In the first few minutes of the shrewdly named Your Mommy Kills Animals, we're told the U.S. government named the animal rights movement the #1 domestic terrorist threat in 2005. We spend the rest of the documentary determining whether that's a legitimate assessment or a desperate strategy.

If you've never pegged the animal rights universe as painfully complicated, think again. Director Curt Johnson, Oscar-winning producer of the 2002 short Thoth, stirs a whirlwind of history, opinions, and first-person footage that's the most accessible, thorough chronicle of animal rights ever put to film.

Continue reading: Your Mommy Kills Animals Review

The Break Up (1998) Review


Unbearable
Pedestrian thriller. Nonsensical and obvious why it went straight to cable, despite a decent cast of stars. What's with Weber's big moustache, anyway?

A Countess From Hong Kong Review


OK
Not to be confused with The Lady from Shanghai, this is best known as Charlie Chaplin's first film shot in color (as a director), his film with the largest budget, and the last movie he both directed and appeared in (in a cameo that's easy to miss). The story is vintage Chaplin -- a wealthy Russian countess stows away on a cruise ship to escape Hong Kong and winds up in a politician's suite; naturally they fall in love -- but everything else about it feels a bit strange. For starters: Marlon Brando and Sophia Loren in a Chaplin farce? Surprisingly, they both acquit themselves well here, but the repetitive story (with Loren repeatedly running to hide in Brando's bathroom when there's a knock on the door) gets tiresome.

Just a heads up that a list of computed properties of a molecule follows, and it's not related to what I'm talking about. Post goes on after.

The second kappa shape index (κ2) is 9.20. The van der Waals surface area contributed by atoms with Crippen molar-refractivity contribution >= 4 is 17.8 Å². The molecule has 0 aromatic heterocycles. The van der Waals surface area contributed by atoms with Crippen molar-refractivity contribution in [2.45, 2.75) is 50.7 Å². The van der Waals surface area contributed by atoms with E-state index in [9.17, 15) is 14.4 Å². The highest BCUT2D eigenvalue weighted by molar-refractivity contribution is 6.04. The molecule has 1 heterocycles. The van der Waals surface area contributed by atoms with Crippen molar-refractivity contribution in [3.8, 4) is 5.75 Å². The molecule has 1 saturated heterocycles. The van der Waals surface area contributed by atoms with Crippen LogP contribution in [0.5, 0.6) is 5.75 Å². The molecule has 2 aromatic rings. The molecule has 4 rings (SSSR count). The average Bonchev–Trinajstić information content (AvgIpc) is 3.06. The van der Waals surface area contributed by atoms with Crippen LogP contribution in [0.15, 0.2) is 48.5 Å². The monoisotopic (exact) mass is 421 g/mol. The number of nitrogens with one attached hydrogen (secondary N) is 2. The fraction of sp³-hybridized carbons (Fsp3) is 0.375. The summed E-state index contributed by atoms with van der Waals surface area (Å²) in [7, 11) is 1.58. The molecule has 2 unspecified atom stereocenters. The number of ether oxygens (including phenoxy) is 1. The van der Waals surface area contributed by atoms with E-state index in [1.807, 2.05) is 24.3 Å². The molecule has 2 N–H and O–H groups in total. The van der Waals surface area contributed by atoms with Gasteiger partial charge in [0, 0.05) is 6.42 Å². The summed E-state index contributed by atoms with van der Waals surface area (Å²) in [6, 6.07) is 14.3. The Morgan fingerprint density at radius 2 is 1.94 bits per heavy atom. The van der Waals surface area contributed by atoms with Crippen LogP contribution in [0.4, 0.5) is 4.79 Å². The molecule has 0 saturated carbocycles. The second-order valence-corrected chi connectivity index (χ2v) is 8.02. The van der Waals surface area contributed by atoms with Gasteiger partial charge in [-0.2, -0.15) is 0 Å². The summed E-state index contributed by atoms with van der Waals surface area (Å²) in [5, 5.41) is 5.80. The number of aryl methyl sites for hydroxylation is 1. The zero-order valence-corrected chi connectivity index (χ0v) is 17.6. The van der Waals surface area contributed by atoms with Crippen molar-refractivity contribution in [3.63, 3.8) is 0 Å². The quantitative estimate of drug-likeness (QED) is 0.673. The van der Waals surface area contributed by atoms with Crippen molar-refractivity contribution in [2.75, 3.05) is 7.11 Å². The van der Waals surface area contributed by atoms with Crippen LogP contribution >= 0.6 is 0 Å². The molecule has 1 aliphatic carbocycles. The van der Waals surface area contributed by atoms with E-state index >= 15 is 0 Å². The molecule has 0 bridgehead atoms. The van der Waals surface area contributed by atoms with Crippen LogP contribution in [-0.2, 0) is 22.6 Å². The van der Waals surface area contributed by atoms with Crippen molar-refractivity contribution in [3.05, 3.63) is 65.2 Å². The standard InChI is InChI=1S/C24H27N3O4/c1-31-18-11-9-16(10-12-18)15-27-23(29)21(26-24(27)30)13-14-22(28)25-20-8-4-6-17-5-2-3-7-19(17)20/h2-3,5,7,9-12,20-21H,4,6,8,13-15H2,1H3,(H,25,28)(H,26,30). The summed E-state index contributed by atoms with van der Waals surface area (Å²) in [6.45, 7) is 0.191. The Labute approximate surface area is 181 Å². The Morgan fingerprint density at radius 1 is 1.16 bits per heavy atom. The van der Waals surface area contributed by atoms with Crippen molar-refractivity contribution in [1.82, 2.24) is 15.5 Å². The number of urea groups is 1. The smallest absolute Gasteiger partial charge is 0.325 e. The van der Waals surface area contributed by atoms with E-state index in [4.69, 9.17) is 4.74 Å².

The Birds Review


Extraordinary
Hitchcock aimed to do for avians in The Birds what he did for showers in Psycho, and by and large he succeeded. The Birds is roughly hewn by comparison to Hitch's more deftly plotted films -- it's much closer to a monster movie than a psychological thriller, moreso than any of his other films. Tippi Hedren makes her screen debut here, and it's a bit of a cold and tricky one, though not a terrible performance. She flubs her lines consistently, though -- including one in her very first scene. The Birds is most notable though for turning something completely harmless into an incredible menace -- all with absolutely no explanation. That's where the terror really comes from in The Birds.

The Break Up Review


Unbearable
Pedestrian thriller. Nonsensical and obvious why it went straight to cable, despite a decent cast of stars. What's with Weber's big moustache, anyway?

Citizen Ruth Review


OK
It's been a while since I've anticipated a film this greatly and been let down so much by the actual product. Filmed from Alexander Payne and Jim Taylor's extremely entertaining script, Citizen Ruth had a lot to live up to. Of course, in some ways, it does, and in some, it doesn't. Geez, you'd think I would be used to disappointment by now!

Citizen Ruth is the story of Ruth Stoops (Laura Dern), a "huffer" (paint/glue/other hazardous vapor sniffer) who finds herself the unlikely center of a modern morality play. Ruth, pregnant for the fifth time and up on drug charges once again, is given a choice by an unsympathetic judge: go to jail for criminally endangering her fetus, or have an abortion and face a lighter sentence. Immediately, ires are raised and banners are crafted from both sides of the abortion issue -- with Ruth Stoops, the lowest of the low, right in the middle.

Continue reading: Citizen Ruth Review